I was pleased and interested to read the excerpts from Raisa Gorbachev's dissertation printed by The Post {Outlook, Dec. 13}. But The Post cut one particularly fascinating passage.

At the end of Mrs. Gorbachev's dissertation, the reader learns that:

''During the research process, the author carried out propaganda and organizational work in connection with implementing the recommendations which emerged as conclusions from the dissertation. The author repeatedly delivered lectures and led discussions among propagandists at seminars conducted by the CPSU Krai Committee . . .''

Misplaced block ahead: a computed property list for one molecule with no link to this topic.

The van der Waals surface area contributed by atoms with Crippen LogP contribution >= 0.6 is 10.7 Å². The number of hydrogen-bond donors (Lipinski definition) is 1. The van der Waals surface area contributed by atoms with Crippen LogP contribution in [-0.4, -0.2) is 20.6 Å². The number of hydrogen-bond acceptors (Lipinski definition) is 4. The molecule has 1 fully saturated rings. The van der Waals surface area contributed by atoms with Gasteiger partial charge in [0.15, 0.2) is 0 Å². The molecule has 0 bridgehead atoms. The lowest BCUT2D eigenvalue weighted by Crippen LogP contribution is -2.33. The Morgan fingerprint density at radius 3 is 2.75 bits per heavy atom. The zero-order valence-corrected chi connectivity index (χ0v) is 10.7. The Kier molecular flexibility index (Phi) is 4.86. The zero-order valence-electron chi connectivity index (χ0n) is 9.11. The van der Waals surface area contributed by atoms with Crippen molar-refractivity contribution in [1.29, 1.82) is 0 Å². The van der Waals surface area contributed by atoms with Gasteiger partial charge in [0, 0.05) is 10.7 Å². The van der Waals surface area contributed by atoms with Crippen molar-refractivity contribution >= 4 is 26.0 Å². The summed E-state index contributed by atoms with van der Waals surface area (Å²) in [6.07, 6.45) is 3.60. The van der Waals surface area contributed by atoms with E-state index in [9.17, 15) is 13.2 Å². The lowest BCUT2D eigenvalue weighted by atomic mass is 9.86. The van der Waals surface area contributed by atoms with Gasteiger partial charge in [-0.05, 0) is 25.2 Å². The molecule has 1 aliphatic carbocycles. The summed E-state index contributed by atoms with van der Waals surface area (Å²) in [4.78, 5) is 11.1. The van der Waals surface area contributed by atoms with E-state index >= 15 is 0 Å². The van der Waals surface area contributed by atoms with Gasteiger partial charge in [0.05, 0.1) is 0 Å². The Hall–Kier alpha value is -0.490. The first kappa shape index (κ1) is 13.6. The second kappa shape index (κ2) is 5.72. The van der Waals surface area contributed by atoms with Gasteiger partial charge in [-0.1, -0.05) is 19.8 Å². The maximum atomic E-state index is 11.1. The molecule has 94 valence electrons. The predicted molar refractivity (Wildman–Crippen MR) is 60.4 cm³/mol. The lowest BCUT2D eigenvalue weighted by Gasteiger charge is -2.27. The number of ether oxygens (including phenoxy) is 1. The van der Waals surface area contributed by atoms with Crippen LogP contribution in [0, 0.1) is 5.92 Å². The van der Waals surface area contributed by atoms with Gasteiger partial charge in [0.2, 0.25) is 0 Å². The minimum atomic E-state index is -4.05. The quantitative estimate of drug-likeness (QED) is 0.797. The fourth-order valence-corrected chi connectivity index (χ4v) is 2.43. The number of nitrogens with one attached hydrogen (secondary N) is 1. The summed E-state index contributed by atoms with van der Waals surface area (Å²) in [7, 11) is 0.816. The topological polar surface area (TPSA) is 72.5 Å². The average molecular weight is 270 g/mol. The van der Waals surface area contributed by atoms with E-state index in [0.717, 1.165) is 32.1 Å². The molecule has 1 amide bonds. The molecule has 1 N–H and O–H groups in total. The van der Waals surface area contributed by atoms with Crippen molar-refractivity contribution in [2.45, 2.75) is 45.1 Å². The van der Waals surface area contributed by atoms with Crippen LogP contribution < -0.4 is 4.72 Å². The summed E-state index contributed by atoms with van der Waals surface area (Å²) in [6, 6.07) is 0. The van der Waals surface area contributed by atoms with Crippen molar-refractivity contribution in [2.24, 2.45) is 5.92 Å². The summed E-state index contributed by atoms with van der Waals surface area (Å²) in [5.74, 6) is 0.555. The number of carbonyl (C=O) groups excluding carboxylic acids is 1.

Note what is taken for granted: that propaganda is part of the research process. The understanding that scholarship and propaganda are distinct enterprises -- indeed that they are opposed to one another -- is entirely absent.

A fundamental test of glasnost is whether the Soviet Union is willing to embrace the principle of free inquiry and the pursuit of the truth wherever it might lead -- whether, in other words, the Soviet regime is now willing to acknowledge the difference between research and propaganda. Short of this, glasnost would seem to be, as Natan Shcharansky has put it, ''not a form of freedom. It's just a new set of instructions on what is and isn't permitted.''

WILLIAM J. BENNETT Secretary of Education Washington